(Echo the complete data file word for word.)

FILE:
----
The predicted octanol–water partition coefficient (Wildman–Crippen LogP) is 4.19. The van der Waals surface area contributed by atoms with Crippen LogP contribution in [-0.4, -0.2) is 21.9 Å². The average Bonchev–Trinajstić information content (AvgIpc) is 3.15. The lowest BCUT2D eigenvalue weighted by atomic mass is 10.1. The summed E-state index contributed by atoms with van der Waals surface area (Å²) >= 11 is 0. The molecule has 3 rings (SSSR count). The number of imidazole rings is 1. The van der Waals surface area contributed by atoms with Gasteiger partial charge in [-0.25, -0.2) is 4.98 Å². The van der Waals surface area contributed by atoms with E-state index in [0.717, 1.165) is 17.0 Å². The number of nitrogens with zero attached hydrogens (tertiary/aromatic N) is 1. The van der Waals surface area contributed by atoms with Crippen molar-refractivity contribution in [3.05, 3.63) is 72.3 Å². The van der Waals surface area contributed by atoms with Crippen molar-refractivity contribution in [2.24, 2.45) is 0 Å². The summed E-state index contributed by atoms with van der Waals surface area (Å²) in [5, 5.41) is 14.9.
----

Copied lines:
The predicted octanol–water partition coefficient (Wildman–Crippen LogP) is 4.19. The van der Waals surface area contributed by atoms with Crippen LogP contribution in [-0.4, -0.2) is 21.9 Å². The average Bonchev–Trinajstić information content (AvgIpc) is 3.15. The lowest BCUT2D eigenvalue weighted by atomic mass is 10.1. The summed E-state index contributed by atoms with van der Waals surface area (Å²) >= 11 is 0. The molecule has 3 rings (SSSR count). The number of imidazole rings is 1. The van der Waals surface area contributed by atoms with Gasteiger partial charge in [-0.25, -0.2) is 4.98 Å². The van der Waals surface area contributed by atoms with E-state index in [0.717, 1.165) is 17.0 Å². The number of nitrogens with zero attached hydrogens (tertiary/aromatic N) is 1. The van der Waals surface area contributed by atoms with Crippen molar-refractivity contribution in [3.05, 3.63) is 72.3 Å². The van der Waals surface area contributed by atoms with Crippen molar-refractivity contribution in [2.24, 2.45) is 0 Å². The summed E-state index contributed by atoms with van der Waals surface area (Å²) in [5, 5.41) is 14.9.